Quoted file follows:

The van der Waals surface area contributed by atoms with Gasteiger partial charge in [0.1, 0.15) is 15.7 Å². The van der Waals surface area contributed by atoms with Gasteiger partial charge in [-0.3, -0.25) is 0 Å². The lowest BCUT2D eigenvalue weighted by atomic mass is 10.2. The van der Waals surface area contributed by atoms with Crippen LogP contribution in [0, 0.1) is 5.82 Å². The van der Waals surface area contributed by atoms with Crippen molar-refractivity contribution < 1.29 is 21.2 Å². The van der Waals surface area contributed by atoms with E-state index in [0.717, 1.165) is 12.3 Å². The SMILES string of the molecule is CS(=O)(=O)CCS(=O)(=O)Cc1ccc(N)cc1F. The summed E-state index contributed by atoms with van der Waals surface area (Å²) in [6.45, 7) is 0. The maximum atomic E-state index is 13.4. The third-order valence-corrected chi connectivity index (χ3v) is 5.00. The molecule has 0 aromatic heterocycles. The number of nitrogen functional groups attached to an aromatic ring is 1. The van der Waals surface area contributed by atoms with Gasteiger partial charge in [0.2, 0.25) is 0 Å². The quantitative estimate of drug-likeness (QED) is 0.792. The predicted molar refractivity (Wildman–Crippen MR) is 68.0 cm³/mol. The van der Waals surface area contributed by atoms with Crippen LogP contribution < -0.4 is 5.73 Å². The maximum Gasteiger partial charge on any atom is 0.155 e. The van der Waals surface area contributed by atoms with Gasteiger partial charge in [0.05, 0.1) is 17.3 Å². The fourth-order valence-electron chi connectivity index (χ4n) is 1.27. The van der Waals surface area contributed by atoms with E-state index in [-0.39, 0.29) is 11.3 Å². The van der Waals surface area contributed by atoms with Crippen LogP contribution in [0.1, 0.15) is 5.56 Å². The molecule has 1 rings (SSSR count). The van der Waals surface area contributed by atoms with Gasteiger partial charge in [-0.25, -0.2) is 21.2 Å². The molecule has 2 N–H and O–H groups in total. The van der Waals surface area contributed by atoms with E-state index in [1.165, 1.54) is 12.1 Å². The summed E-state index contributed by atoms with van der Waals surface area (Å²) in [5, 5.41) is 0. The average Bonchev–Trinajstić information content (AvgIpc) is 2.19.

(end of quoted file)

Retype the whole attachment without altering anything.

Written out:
The van der Waals surface area contributed by atoms with Gasteiger partial charge in [0.1, 0.15) is 15.7 Å². The van der Waals surface area contributed by atoms with Gasteiger partial charge in [-0.3, -0.25) is 0 Å². The lowest BCUT2D eigenvalue weighted by atomic mass is 10.2. The van der Waals surface area contributed by atoms with Crippen LogP contribution in [0, 0.1) is 5.82 Å². The van der Waals surface area contributed by atoms with Crippen molar-refractivity contribution < 1.29 is 21.2 Å². The van der Waals surface area contributed by atoms with E-state index in [0.717, 1.165) is 12.3 Å². The SMILES string of the molecule is CS(=O)(=O)CCS(=O)(=O)Cc1ccc(N)cc1F. The summed E-state index contributed by atoms with van der Waals surface area (Å²) in [6.45, 7) is 0. The maximum atomic E-state index is 13.4. The third-order valence-corrected chi connectivity index (χ3v) is 5.00. The molecule has 0 aromatic heterocycles. The number of nitrogen functional groups attached to an aromatic ring is 1. The van der Waals surface area contributed by atoms with Gasteiger partial charge in [0.2, 0.25) is 0 Å². The quantitative estimate of drug-likeness (QED) is 0.792. The predicted molar refractivity (Wildman–Crippen MR) is 68.0 cm³/mol. The van der Waals surface area contributed by atoms with Crippen LogP contribution < -0.4 is 5.73 Å². The maximum Gasteiger partial charge on any atom is 0.155 e. The van der Waals surface area contributed by atoms with Gasteiger partial charge in [0.05, 0.1) is 17.3 Å². The fourth-order valence-electron chi connectivity index (χ4n) is 1.27. The van der Waals surface area contributed by atoms with E-state index in [-0.39, 0.29) is 11.3 Å². The van der Waals surface area contributed by atoms with Crippen LogP contribution in [0.1, 0.15) is 5.56 Å². The molecule has 1 rings (SSSR count). The van der Waals surface area contributed by atoms with Gasteiger partial charge in [-0.25, -0.2) is 21.2 Å². The molecule has 2 N–H and O–H groups in total. The van der Waals surface area contributed by atoms with E-state index in [1.165, 1.54) is 12.1 Å². The summed E-state index contributed by atoms with van der Waals surface area (Å²) in [5, 5.41) is 0. The average Bonchev–Trinajstić information content (AvgIpc) is 2.19.